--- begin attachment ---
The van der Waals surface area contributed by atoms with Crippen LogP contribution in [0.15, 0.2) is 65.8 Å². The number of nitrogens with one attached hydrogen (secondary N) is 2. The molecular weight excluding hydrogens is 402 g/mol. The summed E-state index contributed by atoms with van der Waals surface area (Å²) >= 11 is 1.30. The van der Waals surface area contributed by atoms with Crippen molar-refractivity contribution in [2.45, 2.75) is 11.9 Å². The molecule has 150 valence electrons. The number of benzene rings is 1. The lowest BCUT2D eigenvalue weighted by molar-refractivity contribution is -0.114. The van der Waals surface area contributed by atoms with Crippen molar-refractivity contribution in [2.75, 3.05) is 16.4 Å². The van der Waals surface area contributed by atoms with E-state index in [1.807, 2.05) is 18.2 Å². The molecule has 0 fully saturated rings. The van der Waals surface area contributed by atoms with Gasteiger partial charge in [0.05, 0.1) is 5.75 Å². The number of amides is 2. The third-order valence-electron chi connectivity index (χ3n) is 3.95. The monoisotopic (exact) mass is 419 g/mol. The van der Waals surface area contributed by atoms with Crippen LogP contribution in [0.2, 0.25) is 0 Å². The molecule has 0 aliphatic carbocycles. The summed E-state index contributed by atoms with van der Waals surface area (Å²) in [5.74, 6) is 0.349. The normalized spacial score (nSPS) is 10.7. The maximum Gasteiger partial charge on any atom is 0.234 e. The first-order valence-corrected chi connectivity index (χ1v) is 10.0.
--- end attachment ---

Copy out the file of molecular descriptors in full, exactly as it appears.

The van der Waals surface area contributed by atoms with Crippen LogP contribution in [0.15, 0.2) is 65.8 Å². The number of nitrogens with one attached hydrogen (secondary N) is 2. The molecular weight excluding hydrogens is 402 g/mol. The summed E-state index contributed by atoms with van der Waals surface area (Å²) >= 11 is 1.30. The van der Waals surface area contributed by atoms with Crippen molar-refractivity contribution in [2.45, 2.75) is 11.9 Å². The molecule has 150 valence electrons. The number of benzene rings is 1. The lowest BCUT2D eigenvalue weighted by molar-refractivity contribution is -0.114. The van der Waals surface area contributed by atoms with Crippen molar-refractivity contribution in [2.75, 3.05) is 16.4 Å². The van der Waals surface area contributed by atoms with E-state index in [1.807, 2.05) is 18.2 Å². The molecule has 0 fully saturated rings. The van der Waals surface area contributed by atoms with Gasteiger partial charge in [0.05, 0.1) is 5.75 Å². The number of amides is 2. The third-order valence-electron chi connectivity index (χ3n) is 3.95. The monoisotopic (exact) mass is 419 g/mol. The van der Waals surface area contributed by atoms with Crippen LogP contribution in [0.2, 0.25) is 0 Å². The molecule has 0 aliphatic carbocycles. The summed E-state index contributed by atoms with van der Waals surface area (Å²) in [5.74, 6) is 0.349. The normalized spacial score (nSPS) is 10.7. The maximum Gasteiger partial charge on any atom is 0.234 e. The first-order valence-corrected chi connectivity index (χ1v) is 10.0.